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Research Cloning - Book Report/Review Example

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This is a comparison and contrast essay on the two opposing views regarding human cloning. “Yes, Don't Impede Medical Progress” by Virginia Postrel is in favor of research cloning. “Crossing Lines” by Charles Krauthammer, on the other hand, is a secular argument against research cloning…
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Research Cloning
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Research Cloning

Download file to see previous pages... Postrel is pro research cloning. Her last statement serves as her thesis: “We should let the process continue.” According to her, research cloning as of this time is still at its initial stage, “ACT and others in the field are still doing very basic research, not developing clinical therapies.” Then she shows the difference between science and politics: “Science is about exploring the unknown and cannot offer guarantees” while “politics… feeds on fear, uncertainty, and doubt….” She then refutes the three basic arguments for banning therapeutic cloning: that a fertilized egg is a person; someone may be tempted to implant a cloned embryo in a woman’s womb and produce a baby; and that random reproduction may lead to “manufacturing” that “robs one of autonomy.”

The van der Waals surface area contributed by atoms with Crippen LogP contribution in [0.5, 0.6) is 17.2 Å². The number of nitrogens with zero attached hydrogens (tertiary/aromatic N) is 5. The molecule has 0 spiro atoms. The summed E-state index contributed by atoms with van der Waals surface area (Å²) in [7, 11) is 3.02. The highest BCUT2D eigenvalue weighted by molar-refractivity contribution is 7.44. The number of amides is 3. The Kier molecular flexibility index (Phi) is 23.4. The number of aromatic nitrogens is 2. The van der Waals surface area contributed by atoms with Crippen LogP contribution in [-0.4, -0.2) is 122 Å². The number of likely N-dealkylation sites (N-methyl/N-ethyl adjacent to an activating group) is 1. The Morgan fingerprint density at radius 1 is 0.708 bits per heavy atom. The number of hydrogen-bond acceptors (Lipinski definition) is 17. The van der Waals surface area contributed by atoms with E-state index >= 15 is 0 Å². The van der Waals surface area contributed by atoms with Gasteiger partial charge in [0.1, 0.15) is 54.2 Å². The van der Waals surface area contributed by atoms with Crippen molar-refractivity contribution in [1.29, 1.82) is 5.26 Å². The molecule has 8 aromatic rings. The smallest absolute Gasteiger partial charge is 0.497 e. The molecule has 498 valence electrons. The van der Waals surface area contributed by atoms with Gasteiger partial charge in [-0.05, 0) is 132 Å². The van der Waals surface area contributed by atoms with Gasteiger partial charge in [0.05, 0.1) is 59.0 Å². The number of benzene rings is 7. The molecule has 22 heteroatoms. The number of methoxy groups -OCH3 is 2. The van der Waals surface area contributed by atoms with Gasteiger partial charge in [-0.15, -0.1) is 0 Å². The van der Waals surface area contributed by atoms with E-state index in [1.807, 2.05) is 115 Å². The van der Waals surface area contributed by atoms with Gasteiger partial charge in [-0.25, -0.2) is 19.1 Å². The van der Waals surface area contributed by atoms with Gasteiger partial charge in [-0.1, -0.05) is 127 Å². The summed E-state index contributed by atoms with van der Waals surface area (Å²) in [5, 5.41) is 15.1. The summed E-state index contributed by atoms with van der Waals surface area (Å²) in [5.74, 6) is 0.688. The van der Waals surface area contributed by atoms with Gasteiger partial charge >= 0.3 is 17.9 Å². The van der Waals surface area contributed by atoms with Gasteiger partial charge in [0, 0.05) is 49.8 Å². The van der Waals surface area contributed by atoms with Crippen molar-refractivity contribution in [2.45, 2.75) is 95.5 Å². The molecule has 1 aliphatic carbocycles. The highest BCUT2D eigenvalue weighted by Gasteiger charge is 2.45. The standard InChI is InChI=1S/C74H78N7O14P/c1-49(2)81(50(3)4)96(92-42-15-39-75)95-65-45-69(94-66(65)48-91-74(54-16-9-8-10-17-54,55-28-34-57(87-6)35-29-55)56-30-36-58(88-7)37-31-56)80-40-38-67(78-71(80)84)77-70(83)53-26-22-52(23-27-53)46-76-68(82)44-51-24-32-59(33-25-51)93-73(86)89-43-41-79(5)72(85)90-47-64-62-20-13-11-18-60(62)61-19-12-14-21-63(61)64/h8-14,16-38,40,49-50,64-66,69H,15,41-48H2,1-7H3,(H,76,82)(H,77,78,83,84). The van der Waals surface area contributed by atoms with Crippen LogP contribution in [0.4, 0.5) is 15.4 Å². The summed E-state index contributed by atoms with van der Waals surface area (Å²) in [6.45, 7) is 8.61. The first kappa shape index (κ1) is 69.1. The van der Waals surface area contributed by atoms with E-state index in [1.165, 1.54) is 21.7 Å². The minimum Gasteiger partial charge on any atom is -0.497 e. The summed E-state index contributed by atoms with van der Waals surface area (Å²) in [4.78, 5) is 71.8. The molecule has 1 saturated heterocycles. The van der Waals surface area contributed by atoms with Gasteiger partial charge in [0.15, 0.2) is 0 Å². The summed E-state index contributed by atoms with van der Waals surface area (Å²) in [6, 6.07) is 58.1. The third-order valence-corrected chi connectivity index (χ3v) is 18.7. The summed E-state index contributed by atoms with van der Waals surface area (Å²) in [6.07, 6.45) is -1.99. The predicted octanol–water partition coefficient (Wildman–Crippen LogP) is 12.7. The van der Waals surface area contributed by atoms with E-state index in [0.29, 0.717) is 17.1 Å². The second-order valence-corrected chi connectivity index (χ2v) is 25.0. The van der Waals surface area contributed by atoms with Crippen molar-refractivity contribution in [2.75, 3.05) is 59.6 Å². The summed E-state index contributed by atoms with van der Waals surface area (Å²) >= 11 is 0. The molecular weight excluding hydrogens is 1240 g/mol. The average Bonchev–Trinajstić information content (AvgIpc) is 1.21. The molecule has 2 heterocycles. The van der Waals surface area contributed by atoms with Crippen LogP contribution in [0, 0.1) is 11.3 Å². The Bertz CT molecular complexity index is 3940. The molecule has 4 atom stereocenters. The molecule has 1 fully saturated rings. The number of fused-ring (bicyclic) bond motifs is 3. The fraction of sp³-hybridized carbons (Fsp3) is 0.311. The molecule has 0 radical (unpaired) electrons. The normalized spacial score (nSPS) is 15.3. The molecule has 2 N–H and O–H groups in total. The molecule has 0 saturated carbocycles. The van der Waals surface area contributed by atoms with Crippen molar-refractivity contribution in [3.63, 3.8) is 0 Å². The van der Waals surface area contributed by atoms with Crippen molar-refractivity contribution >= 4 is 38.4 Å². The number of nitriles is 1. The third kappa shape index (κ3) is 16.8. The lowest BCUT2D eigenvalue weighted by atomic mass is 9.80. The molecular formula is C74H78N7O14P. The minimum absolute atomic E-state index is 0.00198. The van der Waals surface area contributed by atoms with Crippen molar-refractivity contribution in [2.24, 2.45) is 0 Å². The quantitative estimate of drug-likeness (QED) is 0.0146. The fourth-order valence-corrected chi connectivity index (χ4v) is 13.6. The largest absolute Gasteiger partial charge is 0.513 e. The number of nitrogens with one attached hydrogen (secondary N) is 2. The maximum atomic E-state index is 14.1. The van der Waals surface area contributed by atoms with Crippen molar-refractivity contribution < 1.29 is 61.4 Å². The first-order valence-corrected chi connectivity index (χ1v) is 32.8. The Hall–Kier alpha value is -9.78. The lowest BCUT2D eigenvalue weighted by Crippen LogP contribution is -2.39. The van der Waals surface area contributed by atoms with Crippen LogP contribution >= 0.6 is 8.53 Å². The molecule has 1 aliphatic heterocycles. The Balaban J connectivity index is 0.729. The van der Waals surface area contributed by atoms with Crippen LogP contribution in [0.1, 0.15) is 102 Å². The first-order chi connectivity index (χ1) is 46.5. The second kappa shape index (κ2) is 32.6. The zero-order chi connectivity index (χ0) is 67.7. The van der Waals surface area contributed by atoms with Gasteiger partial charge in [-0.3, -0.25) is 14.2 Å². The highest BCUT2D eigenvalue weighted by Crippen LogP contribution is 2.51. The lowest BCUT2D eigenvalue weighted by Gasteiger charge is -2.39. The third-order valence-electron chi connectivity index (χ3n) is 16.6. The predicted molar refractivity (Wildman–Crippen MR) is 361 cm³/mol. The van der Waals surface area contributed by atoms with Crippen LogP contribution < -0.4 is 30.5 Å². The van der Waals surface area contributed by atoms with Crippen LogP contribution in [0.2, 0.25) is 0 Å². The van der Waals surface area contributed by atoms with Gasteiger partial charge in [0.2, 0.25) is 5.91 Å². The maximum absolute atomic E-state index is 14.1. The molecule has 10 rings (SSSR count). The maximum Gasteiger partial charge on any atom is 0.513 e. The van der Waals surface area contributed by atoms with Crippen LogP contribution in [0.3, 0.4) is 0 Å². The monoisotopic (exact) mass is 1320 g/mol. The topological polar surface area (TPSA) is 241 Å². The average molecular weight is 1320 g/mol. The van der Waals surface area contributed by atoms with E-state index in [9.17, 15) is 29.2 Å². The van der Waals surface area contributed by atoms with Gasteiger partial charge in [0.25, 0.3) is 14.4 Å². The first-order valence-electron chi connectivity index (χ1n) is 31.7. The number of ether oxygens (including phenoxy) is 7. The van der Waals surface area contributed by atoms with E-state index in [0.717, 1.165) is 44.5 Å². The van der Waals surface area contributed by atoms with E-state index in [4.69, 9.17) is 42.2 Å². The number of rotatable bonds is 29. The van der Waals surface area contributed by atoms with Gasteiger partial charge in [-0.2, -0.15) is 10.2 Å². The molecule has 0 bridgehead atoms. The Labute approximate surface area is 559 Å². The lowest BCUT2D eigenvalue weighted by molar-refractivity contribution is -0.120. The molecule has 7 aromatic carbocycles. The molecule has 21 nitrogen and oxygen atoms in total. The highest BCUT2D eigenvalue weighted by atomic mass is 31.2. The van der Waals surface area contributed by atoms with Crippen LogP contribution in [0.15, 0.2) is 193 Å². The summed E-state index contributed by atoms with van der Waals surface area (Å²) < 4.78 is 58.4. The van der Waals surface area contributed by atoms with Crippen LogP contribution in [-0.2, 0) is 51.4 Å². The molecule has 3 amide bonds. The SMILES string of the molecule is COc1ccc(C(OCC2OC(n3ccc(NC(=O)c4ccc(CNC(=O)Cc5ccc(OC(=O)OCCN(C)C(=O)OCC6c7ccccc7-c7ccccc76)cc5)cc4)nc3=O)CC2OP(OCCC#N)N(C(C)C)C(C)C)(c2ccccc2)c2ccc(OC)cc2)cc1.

Moreover, she cites specific examples from actual results of the researches by the Advanced Cell Technology that “it took 71 eggs to produce a single success, and in the best case, the embryo grew to only six cells before dying.” She adds that since it is difficult to obtain eggs so “therapeutic cloning may ultimately prove impractical for clinical treatments” and “could be more important as a technique for understanding cell development or studying the mutations that lead to cancer.” She also uses definition and analogy to prove her points....
According to him, permitting the conduct of one may lead to the conduct of the other; since research cloning is allowed for therapeutic purposes, there is a tendency for a temptation to pursue reproductive cloning for other purposes aside from giving a childless couple an offspring.
Like Postrel, he defines the scientific terms and processes involved in this issue. He also gives analogies and examples. He contrasts science and morality. He cites the different issues debated in the House regarding this. He is very specific and clear in his arguments, and passionate too. His passion about his belief makes his argument effective. According to him, "reproductive cloning is universally abhorred" despite its promise of "study or cure." He argues that research cloning is not therapeutic. He then proceeds to discuss why he considers cloning as "ruthless exploitation of the embryo" and "dangerous" through his three objections: "First, the Brave New World Factor: Research cloning gives man too much power for evil. Second, the Slippery Slope: The habit of embryonic violation is in and of itself dangerous. Violate the blastocyst today and every day, and the practice will inure you to violating the fetus or even the infant tomorrow. Third, Manufacture: The very act of creating embryos for the sole purpose of exploiting and then destroying them will ultimately predispose us to a ruthless utilitarianism about human life itself."
Both writers have strong arguments. Postrel is more credible because of her presentation of actual facts about cloning that it takes 71 eggs to produce a single success and that it is even difficult to secure eggs in the first place. However, her credible presentation seems to end abruptly. The reader is left ...Download file to see next pagesRead More
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